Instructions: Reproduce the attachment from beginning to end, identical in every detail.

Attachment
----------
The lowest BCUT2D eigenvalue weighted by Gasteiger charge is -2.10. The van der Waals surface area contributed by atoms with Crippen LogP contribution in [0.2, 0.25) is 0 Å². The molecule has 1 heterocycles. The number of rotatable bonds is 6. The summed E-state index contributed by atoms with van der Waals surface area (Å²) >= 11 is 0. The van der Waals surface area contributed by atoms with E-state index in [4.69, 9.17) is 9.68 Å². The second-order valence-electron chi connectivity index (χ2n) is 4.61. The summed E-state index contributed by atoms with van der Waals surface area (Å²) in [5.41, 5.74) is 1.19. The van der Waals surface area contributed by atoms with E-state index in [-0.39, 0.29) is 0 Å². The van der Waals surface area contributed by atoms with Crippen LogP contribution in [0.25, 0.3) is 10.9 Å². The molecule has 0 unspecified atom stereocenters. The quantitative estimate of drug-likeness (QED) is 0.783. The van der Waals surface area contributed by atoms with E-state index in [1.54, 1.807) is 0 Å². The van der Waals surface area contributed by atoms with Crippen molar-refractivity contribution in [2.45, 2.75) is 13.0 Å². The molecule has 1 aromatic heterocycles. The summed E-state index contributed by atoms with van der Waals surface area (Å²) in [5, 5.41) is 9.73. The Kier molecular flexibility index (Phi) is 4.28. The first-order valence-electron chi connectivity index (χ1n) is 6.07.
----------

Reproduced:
The lowest BCUT2D eigenvalue weighted by Gasteiger charge is -2.10. The van der Waals surface area contributed by atoms with Crippen LogP contribution in [0.2, 0.25) is 0 Å². The molecule has 1 heterocycles. The number of rotatable bonds is 6. The summed E-state index contributed by atoms with van der Waals surface area (Å²) >= 11 is 0. The van der Waals surface area contributed by atoms with E-state index in [4.69, 9.17) is 9.68 Å². The second-order valence-electron chi connectivity index (χ2n) is 4.61. The summed E-state index contributed by atoms with van der Waals surface area (Å²) in [5.41, 5.74) is 1.19. The van der Waals surface area contributed by atoms with E-state index in [-0.39, 0.29) is 0 Å². The van der Waals surface area contributed by atoms with Crippen LogP contribution in [0.25, 0.3) is 10.9 Å². The molecule has 0 unspecified atom stereocenters. The quantitative estimate of drug-likeness (QED) is 0.783. The van der Waals surface area contributed by atoms with E-state index in [1.54, 1.807) is 0 Å². The van der Waals surface area contributed by atoms with Crippen molar-refractivity contribution in [2.45, 2.75) is 13.0 Å². The molecule has 1 aromatic heterocycles. The summed E-state index contributed by atoms with van der Waals surface area (Å²) in [5, 5.41) is 9.73. The Kier molecular flexibility index (Phi) is 4.28. The first-order valence-electron chi connectivity index (χ1n) is 6.07.